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Most of my family live overseas, scattered across different islands and areas of Greece. My grandmother is a very inspirational and wonderful woman. I don’t get to see her much except through the occasional Skype dates that we try to set up. Last year, however I was able to go to Greece to visit her and spend some time with my distant relatives.

This was an experience in itself, not only because of the beautiful scenery and ancient landmarks that are there, but the moments that I shared with my family. For example my grandparents would sit around late in the afternoon telling me stories of their youth as we sat looking into the afternoon sun over the beaches of Greece; but one of the most memorable parts of my trip was having my grandmother teach me the traditional ways of making spanakopita (spinach and cheese pie). 

She showed and taught me all the basics from what to put into the variety of types of pitas that exist e.g. meat, cheese and macaroni etc and how to make and roll out the filo pastry. Trying to roll the filo pastry out together was one of the moments that I will never forget, as it is something I will always remember as “something that my grandmother taught me to do”. I remember her teaching me, so patiently saying (in Greek of course), “start in the middle, and roll and push it out ways…harder…harder…be a little firmer with it…its ok…it wont stick together…”
(the video below is my grandmother demonstrating how to role filo pastry)

Although rolling the filo, making the filling and layering it all up, is quite a long process, the end product is well worth the wait. Every time I make it and eat, it always reminds me of my grandmother and the experiences I had in Greece.

Although I would love to give you all her spanakopita recipe, I honestly cant. As we made it together, I would ask her what to put in it, “how much of this and how much of that” her answers literally were “just put some salt, pepper, feta….” As you can tell not very informative…no exact measurements or quantities…typical Greek style!!! J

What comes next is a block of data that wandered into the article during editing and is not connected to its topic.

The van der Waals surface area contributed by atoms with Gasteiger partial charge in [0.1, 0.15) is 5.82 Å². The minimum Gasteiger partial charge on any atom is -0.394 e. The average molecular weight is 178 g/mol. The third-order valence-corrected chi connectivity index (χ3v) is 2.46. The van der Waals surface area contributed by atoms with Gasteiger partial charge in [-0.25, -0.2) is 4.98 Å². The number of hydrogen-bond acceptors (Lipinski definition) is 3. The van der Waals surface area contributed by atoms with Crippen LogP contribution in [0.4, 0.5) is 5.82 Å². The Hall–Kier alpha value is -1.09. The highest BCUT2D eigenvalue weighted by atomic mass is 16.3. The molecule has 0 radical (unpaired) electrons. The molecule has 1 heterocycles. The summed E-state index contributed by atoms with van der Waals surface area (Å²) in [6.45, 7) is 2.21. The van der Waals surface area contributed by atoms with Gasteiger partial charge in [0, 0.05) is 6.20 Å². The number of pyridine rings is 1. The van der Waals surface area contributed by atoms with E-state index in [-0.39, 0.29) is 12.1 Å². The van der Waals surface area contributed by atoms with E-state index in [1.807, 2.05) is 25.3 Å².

So, instead, I have provided you with an alternate and easier recipe, (that doesn’t involve you making filo pastry J) that tastes almost as good as my grandmothers (except the flavours of her love behind her cooking)...

3 bunches of fresh spinach

1 onion (chopped finely)

6-8 spring onions (chopped)

150g feta cheese

35g freshly grated parmesan
1 tablespoon fresh dill (chopped)

1 generous pinch of nutmeg

1/2 cup fresh parsley (chopped)

12 sheets of filo pastry (thawed)

3-4 tablespoon unsalted butter (melted) + some olive oil


1. Trim the stems of spinach and clean them well in cold water. Drain. Roughly chop them and place in a steamer.

2. Steam for 5-8 min or until the leaves are wilted

3. Drain. Squeeze out the excess water from the spinach.

4. Take a skillet and heat 1 tsp of olive oil and sauté the onion until tender.

5. Add the spring onion and cook for another 2-3 min.

6. Remove from heat and then add spinach, herbs, cheeses and nutmeg. Season with salt and pepper if required.

7. Preheat oven to 180C. Place the 3 sheets of filo at a time. Mix the butter and 2 tbsp olive oil in a small bowl. Brush each sheet with the butter mixture and lay on top of another.

8. Cut into equal thirds lengthwise.

9. Spoon a little filling on an angle at the end of each strip.

10. Fold the pastry over to enclose the filling to form a triangle.

11. Brush the top lightly with the butter mixture.

12. Place triangles on a baking tray to bake for 20-25 minutes or until golden brown

The recipe makes approximately 20 smaller individual spanakopitas you can either bake straight away or freeze for a later day. These are perfect for a light lunch with a fresh Greek salad, as a small afternoon snack, or as an entrée to go with your dinner.

I hope you enjoy making and eating these and taste the Greek culture behind our food.

Kali Orexi,
Foodling 1.

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